Did Helen Keller Not Exist? Viral Conspiracy Theory Behind Scholar's Activism

People on social media platforms have called Helen Keller a fraud, racist and many have even questioned her existence.

For many, Helen Keller is a symbol of perseverance. The Story of My Life, the autobiography of Keller, still inspires many even if they do not have any disabilities. While her legacy has been well preserved by many historians, somehow, some on the internet have found her to be a fraud and racist. But what is behind the conspiracy theories?

It all started two weeks ago when some people called Keller a privileged white person. Soon, many started a storm, depicting her as a racist woman from the Southern US. Now, Keller —53 years after her death — some have even questioned her existence on Twitter and TikTok besides calling her a fraud as they can't believe that a person of that generation could be deaf-blind and write 14 books. It's difficult to explain her legacy to the ignorant. But let's try.

Helen Keller
Helen Keller (right) with her teacher Anne Sullivan Wikimedia Commons

Who Was Helen Keller?

Keller was a disability rights activist and a scholar who is an inspiration for all irrespective of disabilities. She was born in 1880 in Tuscumbia, Alabama. According to historians, Keller suffered from "acute congestion of the stomach and the brain" that could be caused by a rubella epidemic in Alabama, scarlet fever or meningitis when she was just 19 months old. Her illness left her deaf and blind.

However, despite her disabilities, she went on to study at Radcliffe College (now Harvard University) and authored 14 books. Behind her incredible achievement at that time was her teacher Anne Sullivan. She began teaching her how to communicate and eventually read and write in Braille. She became the first deaf and blind person to earn a Bachelor of Arts degree in 1900.

Was She Racist?

Now to the main point of debate. Was she racist and a privileged white person? No, she wasn't racist but yes, it is difficult to deny that she did have some privileges. However, the obstacles she had to face definitely outweighed her so-called privileges.

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In the 1900s, it was a difficult road for black women to enter college if not impossible. Some African-American women earned college degrees in the mid and late 1800s. For black women with disabilities, it was all the more difficult as not many could afford it. Perhaps that was the reason behind Anita Cameron, a disability rights activist, calling her "just another privileged white person".

As for Keller, she was born in a family that fought for the confederacy. Her father, Arthur Henley Keller, was a captain in the Confederate Army and the family held slaves. Her mother was the daughter of a Confederate General named Charles W Adams.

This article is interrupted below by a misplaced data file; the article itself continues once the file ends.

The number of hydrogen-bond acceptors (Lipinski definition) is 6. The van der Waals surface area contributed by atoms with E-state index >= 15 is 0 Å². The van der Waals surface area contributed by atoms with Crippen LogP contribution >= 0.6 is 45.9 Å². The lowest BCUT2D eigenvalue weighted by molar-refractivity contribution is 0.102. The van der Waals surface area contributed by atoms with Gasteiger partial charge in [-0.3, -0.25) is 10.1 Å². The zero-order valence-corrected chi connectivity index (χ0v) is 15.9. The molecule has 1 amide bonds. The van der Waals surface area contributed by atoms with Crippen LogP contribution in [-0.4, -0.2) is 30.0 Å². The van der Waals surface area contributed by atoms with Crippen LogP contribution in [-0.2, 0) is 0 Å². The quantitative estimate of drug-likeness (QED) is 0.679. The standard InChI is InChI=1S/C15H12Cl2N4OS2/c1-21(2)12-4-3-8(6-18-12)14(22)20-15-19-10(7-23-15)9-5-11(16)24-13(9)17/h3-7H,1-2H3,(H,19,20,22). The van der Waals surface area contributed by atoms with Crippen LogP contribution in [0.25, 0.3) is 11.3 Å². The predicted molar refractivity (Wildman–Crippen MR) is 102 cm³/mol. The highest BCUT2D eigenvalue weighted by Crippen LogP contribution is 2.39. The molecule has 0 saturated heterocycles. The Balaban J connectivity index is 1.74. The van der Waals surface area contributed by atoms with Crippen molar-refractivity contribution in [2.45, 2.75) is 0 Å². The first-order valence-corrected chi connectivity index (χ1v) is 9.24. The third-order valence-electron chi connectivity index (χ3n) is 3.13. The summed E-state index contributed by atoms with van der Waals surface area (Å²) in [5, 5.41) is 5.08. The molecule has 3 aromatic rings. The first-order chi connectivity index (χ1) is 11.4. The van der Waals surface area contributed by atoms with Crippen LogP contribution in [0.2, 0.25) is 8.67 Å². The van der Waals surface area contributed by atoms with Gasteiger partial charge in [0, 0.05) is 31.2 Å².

However, Keller didn't carry on his deplorable family behavior. Instead, she co-founded the American Civil Liberties Union in 1920. The organization was a supporter of the National Association for the Advancement of Colored People (NAACP). She even became a member of the Socialist Party and had regular communication with Eugene Debs, the party's influential member, who ran for the presidency five times. Keller read Karl Marx and supported birth control.

Her allegiance to social activism was one of the reasons why she was on the FBI's radar. The agency had monitored her for a long time for her ties with the Communist Party. It is also one of the reasons why Keller's life isn't taught much in American schools, the Times reported.

"This great republic of ours is a mockery when citizens in my section are denied the rights which the Constitution guarantees them, when they are openly evicted, terrorized and lynched by the prejudiced mobs, and their persecutors and murderers are allowed to walk abroad unpunished. The United States stands ashamed before the world whilst ten million of its people remain victims of a most blind, stupid, inhuman prejudice," Keller wrote in a letter to Oswald Garrison Villard, Vice-President, NAACP, in 1916, endorsing their works.

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Is Her Existence Fake?

The answer is obviously, no. But that didn't stop people from wondering about her existence. On TikTok, videos questioning her existence with hashtags #HelenKeller and #HelenKellerisoverparty earned over 20 million views combined.

"Maybe it's because we were never technically educated on her in school like we were on Anne Frank and other historical figures. She's become something of an urban legend," wrote Isabella Lahoue on Medium, who began doubting her existence herself after coming across millions of posts about it.

So, she wasn't a racist and did write the books. With letters and videos featuring her, it is enough to prove her existence. The theories that are floating on the social media platforms are nothing but an ignorant attempt at discrediting one of the most prominent rights activists.